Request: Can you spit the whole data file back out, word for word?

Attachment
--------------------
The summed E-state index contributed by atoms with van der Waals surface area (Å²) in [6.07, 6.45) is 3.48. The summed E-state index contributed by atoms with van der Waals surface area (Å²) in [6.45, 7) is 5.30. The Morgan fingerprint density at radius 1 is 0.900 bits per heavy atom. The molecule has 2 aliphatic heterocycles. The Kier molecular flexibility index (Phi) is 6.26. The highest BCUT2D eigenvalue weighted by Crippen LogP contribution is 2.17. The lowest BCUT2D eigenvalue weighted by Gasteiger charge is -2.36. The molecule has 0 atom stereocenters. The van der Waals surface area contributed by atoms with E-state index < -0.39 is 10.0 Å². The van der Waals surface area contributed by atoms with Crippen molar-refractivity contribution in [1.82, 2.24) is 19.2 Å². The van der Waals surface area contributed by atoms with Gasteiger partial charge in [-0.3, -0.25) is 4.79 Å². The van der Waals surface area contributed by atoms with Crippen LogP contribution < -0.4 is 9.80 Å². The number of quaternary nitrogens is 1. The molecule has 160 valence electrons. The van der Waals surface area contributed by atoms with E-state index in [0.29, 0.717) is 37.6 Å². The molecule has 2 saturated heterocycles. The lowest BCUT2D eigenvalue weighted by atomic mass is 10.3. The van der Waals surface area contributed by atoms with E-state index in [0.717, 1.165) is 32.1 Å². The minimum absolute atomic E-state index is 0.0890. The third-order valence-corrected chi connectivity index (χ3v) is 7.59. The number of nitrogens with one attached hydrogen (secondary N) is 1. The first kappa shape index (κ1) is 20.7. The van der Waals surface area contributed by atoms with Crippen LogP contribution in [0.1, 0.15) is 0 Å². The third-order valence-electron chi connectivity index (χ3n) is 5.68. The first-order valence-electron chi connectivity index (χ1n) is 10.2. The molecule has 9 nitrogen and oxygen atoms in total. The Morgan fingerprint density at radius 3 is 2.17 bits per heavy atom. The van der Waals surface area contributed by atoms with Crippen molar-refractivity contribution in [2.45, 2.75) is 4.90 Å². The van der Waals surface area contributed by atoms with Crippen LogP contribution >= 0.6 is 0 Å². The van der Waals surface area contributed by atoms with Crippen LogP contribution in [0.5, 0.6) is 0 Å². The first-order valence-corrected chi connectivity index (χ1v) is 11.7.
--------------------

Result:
The summed E-state index contributed by atoms with van der Waals surface area (Å²) in [6.07, 6.45) is 3.48. The summed E-state index contributed by atoms with van der Waals surface area (Å²) in [6.45, 7) is 5.30. The Morgan fingerprint density at radius 1 is 0.900 bits per heavy atom. The molecule has 2 aliphatic heterocycles. The Kier molecular flexibility index (Phi) is 6.26. The highest BCUT2D eigenvalue weighted by Crippen LogP contribution is 2.17. The lowest BCUT2D eigenvalue weighted by Gasteiger charge is -2.36. The molecule has 0 atom stereocenters. The van der Waals surface area contributed by atoms with E-state index < -0.39 is 10.0 Å². The van der Waals surface area contributed by atoms with Crippen molar-refractivity contribution in [1.82, 2.24) is 19.2 Å². The van der Waals surface area contributed by atoms with Gasteiger partial charge in [-0.3, -0.25) is 4.79 Å². The van der Waals surface area contributed by atoms with Crippen LogP contribution < -0.4 is 9.80 Å². The number of quaternary nitrogens is 1. The molecule has 160 valence electrons. The van der Waals surface area contributed by atoms with E-state index in [0.29, 0.717) is 37.6 Å². The molecule has 2 saturated heterocycles. The lowest BCUT2D eigenvalue weighted by atomic mass is 10.3. The van der Waals surface area contributed by atoms with E-state index in [0.717, 1.165) is 32.1 Å². The minimum absolute atomic E-state index is 0.0890. The third-order valence-corrected chi connectivity index (χ3v) is 7.59. The number of nitrogens with one attached hydrogen (secondary N) is 1. The first kappa shape index (κ1) is 20.7. The van der Waals surface area contributed by atoms with Crippen LogP contribution in [0.1, 0.15) is 0 Å². The third-order valence-electron chi connectivity index (χ3n) is 5.68. The first-order valence-electron chi connectivity index (χ1n) is 10.2. The molecule has 9 nitrogen and oxygen atoms in total. The Morgan fingerprint density at radius 3 is 2.17 bits per heavy atom. The van der Waals surface area contributed by atoms with Crippen molar-refractivity contribution in [2.45, 2.75) is 4.90 Å². The van der Waals surface area contributed by atoms with Crippen LogP contribution >= 0.6 is 0 Å². The van der Waals surface area contributed by atoms with Crippen LogP contribution in [0.5, 0.6) is 0 Å². The first-order valence-corrected chi connectivity index (χ1v) is 11.7.